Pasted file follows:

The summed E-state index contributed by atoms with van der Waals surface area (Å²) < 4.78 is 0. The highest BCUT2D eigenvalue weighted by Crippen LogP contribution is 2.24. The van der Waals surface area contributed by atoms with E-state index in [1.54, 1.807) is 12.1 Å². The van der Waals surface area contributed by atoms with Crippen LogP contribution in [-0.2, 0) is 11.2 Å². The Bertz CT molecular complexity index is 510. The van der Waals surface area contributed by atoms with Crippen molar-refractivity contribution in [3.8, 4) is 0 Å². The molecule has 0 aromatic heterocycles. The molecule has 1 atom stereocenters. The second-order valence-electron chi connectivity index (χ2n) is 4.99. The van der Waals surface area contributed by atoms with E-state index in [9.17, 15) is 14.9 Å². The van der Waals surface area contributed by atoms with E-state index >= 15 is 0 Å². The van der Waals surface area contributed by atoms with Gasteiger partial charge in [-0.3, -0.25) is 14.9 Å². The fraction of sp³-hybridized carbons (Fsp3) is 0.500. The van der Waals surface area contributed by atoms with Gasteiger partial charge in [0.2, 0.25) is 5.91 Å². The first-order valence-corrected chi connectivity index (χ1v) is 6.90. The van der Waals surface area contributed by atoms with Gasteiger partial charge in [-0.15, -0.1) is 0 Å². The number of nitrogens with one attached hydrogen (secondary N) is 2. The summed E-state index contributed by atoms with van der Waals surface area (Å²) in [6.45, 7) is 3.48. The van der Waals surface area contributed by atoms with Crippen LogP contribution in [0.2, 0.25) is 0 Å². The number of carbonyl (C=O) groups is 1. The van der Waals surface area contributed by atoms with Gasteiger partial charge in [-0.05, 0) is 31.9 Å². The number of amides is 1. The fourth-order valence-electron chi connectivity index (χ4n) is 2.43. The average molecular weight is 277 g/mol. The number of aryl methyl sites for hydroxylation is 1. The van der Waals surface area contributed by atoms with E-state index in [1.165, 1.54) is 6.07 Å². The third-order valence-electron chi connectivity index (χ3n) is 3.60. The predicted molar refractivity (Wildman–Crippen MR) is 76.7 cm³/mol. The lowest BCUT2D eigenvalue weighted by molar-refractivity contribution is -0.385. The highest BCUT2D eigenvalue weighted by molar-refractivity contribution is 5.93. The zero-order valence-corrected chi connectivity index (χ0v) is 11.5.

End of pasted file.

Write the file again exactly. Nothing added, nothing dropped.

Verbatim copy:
The summed E-state index contributed by atoms with van der Waals surface area (Å²) < 4.78 is 0. The highest BCUT2D eigenvalue weighted by Crippen LogP contribution is 2.24. The van der Waals surface area contributed by atoms with E-state index in [1.54, 1.807) is 12.1 Å². The van der Waals surface area contributed by atoms with Crippen LogP contribution in [-0.2, 0) is 11.2 Å². The Bertz CT molecular complexity index is 510. The van der Waals surface area contributed by atoms with Crippen molar-refractivity contribution in [3.8, 4) is 0 Å². The molecule has 0 aromatic heterocycles. The molecule has 1 atom stereocenters. The second-order valence-electron chi connectivity index (χ2n) is 4.99. The van der Waals surface area contributed by atoms with E-state index in [9.17, 15) is 14.9 Å². The van der Waals surface area contributed by atoms with E-state index >= 15 is 0 Å². The van der Waals surface area contributed by atoms with Gasteiger partial charge in [-0.3, -0.25) is 14.9 Å². The fraction of sp³-hybridized carbons (Fsp3) is 0.500. The van der Waals surface area contributed by atoms with Gasteiger partial charge in [0.2, 0.25) is 5.91 Å². The first-order valence-corrected chi connectivity index (χ1v) is 6.90. The van der Waals surface area contributed by atoms with Gasteiger partial charge in [-0.15, -0.1) is 0 Å². The number of nitrogens with one attached hydrogen (secondary N) is 2. The summed E-state index contributed by atoms with van der Waals surface area (Å²) in [6.45, 7) is 3.48. The van der Waals surface area contributed by atoms with Crippen LogP contribution in [0.2, 0.25) is 0 Å². The number of carbonyl (C=O) groups is 1. The van der Waals surface area contributed by atoms with Gasteiger partial charge in [-0.05, 0) is 31.9 Å². The number of amides is 1. The fourth-order valence-electron chi connectivity index (χ4n) is 2.43. The average molecular weight is 277 g/mol. The number of aryl methyl sites for hydroxylation is 1. The van der Waals surface area contributed by atoms with E-state index in [1.165, 1.54) is 6.07 Å². The third-order valence-electron chi connectivity index (χ3n) is 3.60. The predicted molar refractivity (Wildman–Crippen MR) is 76.7 cm³/mol. The lowest BCUT2D eigenvalue weighted by molar-refractivity contribution is -0.385. The highest BCUT2D eigenvalue weighted by molar-refractivity contribution is 5.93. The zero-order valence-corrected chi connectivity index (χ0v) is 11.5.